Cornell Note Taking Method | University of Portland

Cornell Note Taking Method


Reduce your notes to use as cues for Reciting, Reviewing and Reflecting


Record the lecture or textbook readings notes.

This technique provides the opportunity to use the 5 R's of note taking and can be used with the SQ3R method for textbook reading.

  1. Record - During the lecture or textbook reading, record in this column the most important facts and ideas presented.
  2. Reduce - As soon after the lecture as possible, review your notes to see if they make logical sense, and then summarize (reduce) the facts into key words and phrases in the recall column. Write in questions you think might be asked on an exam. These key words will act as test questions when you study. Note any areas that need clarification.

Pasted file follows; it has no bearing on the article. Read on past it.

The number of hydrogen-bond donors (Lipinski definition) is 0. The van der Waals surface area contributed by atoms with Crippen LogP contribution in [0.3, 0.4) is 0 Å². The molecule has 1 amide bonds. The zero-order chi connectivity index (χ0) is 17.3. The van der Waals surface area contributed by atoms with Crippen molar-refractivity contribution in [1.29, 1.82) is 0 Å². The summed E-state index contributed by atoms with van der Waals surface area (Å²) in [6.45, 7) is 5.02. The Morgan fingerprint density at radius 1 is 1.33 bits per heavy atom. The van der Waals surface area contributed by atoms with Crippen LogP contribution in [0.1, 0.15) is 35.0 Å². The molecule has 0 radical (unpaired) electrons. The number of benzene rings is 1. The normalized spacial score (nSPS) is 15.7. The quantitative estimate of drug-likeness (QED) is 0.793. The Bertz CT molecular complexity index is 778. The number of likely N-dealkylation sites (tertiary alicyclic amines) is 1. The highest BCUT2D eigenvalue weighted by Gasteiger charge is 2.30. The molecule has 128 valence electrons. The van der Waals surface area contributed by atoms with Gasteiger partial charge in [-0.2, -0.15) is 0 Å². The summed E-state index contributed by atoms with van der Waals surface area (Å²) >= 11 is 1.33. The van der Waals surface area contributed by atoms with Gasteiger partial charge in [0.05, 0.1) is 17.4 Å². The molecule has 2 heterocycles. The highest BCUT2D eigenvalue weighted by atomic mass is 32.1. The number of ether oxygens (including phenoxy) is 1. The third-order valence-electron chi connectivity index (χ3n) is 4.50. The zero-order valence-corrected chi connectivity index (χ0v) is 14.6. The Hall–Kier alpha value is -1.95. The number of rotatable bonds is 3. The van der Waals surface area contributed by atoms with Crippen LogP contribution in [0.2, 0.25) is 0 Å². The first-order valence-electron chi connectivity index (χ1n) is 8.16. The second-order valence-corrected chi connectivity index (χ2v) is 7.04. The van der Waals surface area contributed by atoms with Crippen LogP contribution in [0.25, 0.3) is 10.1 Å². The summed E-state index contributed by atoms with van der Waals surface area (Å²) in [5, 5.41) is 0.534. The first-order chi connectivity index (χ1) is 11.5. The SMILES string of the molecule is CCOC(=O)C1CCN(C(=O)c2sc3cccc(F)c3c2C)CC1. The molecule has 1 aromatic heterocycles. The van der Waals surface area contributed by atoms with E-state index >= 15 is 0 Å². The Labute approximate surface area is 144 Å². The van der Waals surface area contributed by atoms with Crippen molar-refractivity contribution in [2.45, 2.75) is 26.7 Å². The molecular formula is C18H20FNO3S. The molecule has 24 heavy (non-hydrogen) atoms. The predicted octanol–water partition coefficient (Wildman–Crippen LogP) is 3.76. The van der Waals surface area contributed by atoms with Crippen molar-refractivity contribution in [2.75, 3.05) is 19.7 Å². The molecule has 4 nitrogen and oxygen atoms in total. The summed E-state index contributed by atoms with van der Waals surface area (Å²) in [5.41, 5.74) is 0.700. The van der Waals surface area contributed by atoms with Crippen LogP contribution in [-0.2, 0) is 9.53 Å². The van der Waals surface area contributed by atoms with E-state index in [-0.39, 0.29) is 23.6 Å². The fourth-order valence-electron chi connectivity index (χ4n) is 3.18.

3. Recite - Cover the Main column. Using only your cues and questions, see how much of the content you can recall aloud. Then uncover your notes to see how accurate you were. This procedure is extremely effective in transferring facts into your long term memory.
  4. Reflect - Take some time to think about the information in your notes. Line up your recall columns to see the overall organization of the chapter. Use the back side of your notepaper to write down any questions, additional information, drawings, details that might need further explanations.
  5. Review - If you review your notes regularly (10 minutes every week or so), you'll retain most of the information. Studying for an exam will then be a review process, not a learning process.